OSHA predicted its rule would prevent between 1,477 and 1,744 cases of active TB among workers each year. "In its surveillance report for 1999, CDC lists a total of 551 cases of tuberculosis among health care workers and 16 cases among correctional facility workers," the report states. "This figure is less than two-thirds the number of cases that OSHA predicted would be prevented yearly by the implementation of its proposed rule. Moreover, of the reported cases of active disease, some proportion will have been the result of community rather than workplace exposure."
The panel was troubled by the lack of information about TB in other settings. "We had very little data, apart from acute care hospitals, to tell us the true incidence of TB infection and disease," says Tapper. "There are a lot of unknowns."
The panel particularly cited the need for better data and technical information on respirator fit-testing, noting potential problems with current methods of fit-testing. "The committee found no epidemiologic studies that have evaluated whether qualitative or quantitative fit-testing [either initial or annual] for N95 or other respirators used for tuberculosis control improves respirator fit in normal practice as workers treat, transport, guard, or otherwise have contact with people who have known or suspected tuberculosis," the panel said.
Meanwhile, the proposed standard would impose a burden on hospitals to provide respirators and fit-testing — even if they may not work, and even if the hospital rarely if ever encounters a TB patient, says Stricof. "Administrative and environmental controls have clearly been shown to be effective. What has not been shown to be effective are respirators and fit-testing programs."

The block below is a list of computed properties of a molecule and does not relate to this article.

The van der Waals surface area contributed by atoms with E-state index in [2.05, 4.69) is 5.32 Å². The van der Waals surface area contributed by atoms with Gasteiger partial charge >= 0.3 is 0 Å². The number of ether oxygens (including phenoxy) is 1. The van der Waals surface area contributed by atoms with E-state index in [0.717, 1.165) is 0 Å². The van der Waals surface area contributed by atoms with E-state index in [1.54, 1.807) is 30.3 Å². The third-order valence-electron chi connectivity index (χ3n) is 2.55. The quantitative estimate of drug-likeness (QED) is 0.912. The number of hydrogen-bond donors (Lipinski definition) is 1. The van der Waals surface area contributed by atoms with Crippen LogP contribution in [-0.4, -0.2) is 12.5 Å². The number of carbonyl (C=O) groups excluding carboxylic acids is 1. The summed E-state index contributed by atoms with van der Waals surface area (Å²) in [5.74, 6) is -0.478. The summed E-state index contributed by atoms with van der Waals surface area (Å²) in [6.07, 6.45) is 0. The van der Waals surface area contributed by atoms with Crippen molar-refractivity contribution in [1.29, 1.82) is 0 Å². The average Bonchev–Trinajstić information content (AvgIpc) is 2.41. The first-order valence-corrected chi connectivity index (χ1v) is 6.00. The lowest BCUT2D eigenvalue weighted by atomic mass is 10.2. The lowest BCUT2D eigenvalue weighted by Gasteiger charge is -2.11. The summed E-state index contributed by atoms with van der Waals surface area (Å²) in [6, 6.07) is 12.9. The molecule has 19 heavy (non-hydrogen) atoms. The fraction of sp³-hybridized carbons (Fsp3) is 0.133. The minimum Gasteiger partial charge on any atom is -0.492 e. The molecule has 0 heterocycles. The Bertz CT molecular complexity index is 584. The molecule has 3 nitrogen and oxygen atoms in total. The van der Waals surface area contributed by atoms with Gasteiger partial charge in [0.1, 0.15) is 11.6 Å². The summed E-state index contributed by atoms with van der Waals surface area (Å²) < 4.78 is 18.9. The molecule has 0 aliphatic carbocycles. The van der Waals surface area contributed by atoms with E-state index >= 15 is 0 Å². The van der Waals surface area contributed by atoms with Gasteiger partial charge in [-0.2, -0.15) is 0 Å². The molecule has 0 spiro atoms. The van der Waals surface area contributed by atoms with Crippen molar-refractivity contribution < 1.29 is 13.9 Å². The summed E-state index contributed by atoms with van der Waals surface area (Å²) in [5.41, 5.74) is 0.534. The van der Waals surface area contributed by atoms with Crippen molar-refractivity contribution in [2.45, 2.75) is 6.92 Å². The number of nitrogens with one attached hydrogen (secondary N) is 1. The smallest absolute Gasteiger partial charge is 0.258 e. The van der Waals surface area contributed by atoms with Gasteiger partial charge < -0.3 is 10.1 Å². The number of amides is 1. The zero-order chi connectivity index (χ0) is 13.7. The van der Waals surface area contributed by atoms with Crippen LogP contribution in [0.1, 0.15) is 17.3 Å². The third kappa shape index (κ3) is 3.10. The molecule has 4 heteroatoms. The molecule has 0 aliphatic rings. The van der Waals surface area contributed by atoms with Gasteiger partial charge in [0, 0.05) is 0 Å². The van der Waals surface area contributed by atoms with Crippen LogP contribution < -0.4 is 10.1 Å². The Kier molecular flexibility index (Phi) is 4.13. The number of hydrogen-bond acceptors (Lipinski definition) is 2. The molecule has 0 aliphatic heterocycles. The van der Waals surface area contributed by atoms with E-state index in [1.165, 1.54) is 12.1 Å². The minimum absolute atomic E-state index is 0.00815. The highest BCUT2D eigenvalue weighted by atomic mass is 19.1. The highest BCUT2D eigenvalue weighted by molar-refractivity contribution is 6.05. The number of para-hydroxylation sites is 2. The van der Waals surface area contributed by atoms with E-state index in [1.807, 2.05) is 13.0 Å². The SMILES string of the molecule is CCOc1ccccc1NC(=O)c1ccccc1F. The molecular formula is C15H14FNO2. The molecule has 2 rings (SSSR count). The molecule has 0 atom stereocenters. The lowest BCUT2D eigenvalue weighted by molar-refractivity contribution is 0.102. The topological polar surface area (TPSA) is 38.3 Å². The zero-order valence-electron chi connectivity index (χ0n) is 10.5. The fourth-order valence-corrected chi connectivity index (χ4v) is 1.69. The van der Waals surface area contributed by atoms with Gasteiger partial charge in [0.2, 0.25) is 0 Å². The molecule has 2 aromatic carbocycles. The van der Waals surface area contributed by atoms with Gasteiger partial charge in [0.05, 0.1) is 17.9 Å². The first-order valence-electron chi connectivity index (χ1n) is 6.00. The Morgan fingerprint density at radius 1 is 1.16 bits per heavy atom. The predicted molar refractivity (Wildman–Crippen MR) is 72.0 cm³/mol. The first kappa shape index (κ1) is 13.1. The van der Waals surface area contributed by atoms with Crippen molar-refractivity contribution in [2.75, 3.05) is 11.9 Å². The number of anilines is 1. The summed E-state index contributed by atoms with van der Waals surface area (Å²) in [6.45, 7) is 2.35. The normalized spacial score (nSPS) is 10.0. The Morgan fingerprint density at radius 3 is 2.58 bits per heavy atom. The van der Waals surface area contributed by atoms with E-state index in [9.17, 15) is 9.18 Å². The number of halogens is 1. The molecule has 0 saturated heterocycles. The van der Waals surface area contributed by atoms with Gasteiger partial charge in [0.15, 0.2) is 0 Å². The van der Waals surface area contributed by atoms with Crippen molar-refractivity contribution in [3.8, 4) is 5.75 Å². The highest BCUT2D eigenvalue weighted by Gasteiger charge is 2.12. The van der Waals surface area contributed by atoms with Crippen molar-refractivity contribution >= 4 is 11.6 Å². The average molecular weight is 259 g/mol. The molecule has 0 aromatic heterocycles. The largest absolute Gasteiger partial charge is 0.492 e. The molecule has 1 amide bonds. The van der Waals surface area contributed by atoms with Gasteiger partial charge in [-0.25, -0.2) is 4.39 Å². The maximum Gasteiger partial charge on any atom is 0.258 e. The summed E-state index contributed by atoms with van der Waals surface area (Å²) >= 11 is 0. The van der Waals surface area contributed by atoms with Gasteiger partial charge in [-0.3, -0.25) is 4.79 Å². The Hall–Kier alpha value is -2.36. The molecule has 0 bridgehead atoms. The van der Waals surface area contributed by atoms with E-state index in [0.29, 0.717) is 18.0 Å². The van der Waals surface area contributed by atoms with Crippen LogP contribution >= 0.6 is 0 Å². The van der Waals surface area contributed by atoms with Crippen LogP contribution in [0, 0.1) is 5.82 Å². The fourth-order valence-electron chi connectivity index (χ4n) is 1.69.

The panel’s greatest concern, however, focused on the criteria for a facility to be labeled "low risk." Under the proposed OSHA standard, hospitals could not admit or provide medical services to individuals with suspected or confirmed TB. It must have had no confirmed cases of infectious TB during the previous 12 months, and it must be located in a county that has had no confirmed cases of infectious TB during one of the previous two years and less than six cases during the other year.
"Even if a facility had admitted no tuberculosis patients in the preceding 12 months, had no tuberculosis cases in its service area, and had a policy of referring those with diagnosed or suspected tuberculosis, that facility could not qualify for this lower risk’ category if the surrounding county had reported one case of tuberculosis in each of the preceding two years," the panel notes.
Those criteria are simply too strict, the panel states. The CDC guidelines provide a broader risk assessment, from minimal to high risk, and that risk assessment is likely to be reviewed in the agency’s guideline update. Assessment of risk should take into account a hospital’s service area and not the entire county, explains Field. "In some cases, the service area would be smaller than a county, other cases larger," she says.
If a hospital served only a portion of the county and had no TB cases in its patient population or service area, the hospital could fail to be designated as "low risk" simply because of cases elsewhere in the county.
"To the extent that an OSHA standard inflexibly extends requirements to institutions that are at negligible risk of occupational transmission of M. tuberculosis, the standard is unlikely to benefit workers at the same time that it would impose significant costs and administrative burdens on covered organizations and absorb institutional resources that could be applied to other, potentially more beneficial uses," the panel concludes.
[Editor’s note: A copy of the report is available on-line at www.iom.edu. A printed copy also may be ordered from the National Academy Press ($49), 2101 Constitution Ave., N.W., Box 285, Washington, DC 20055. Telephone: (800) 624-6242 or (202) 334-3313. Web site: www.nap.edu.]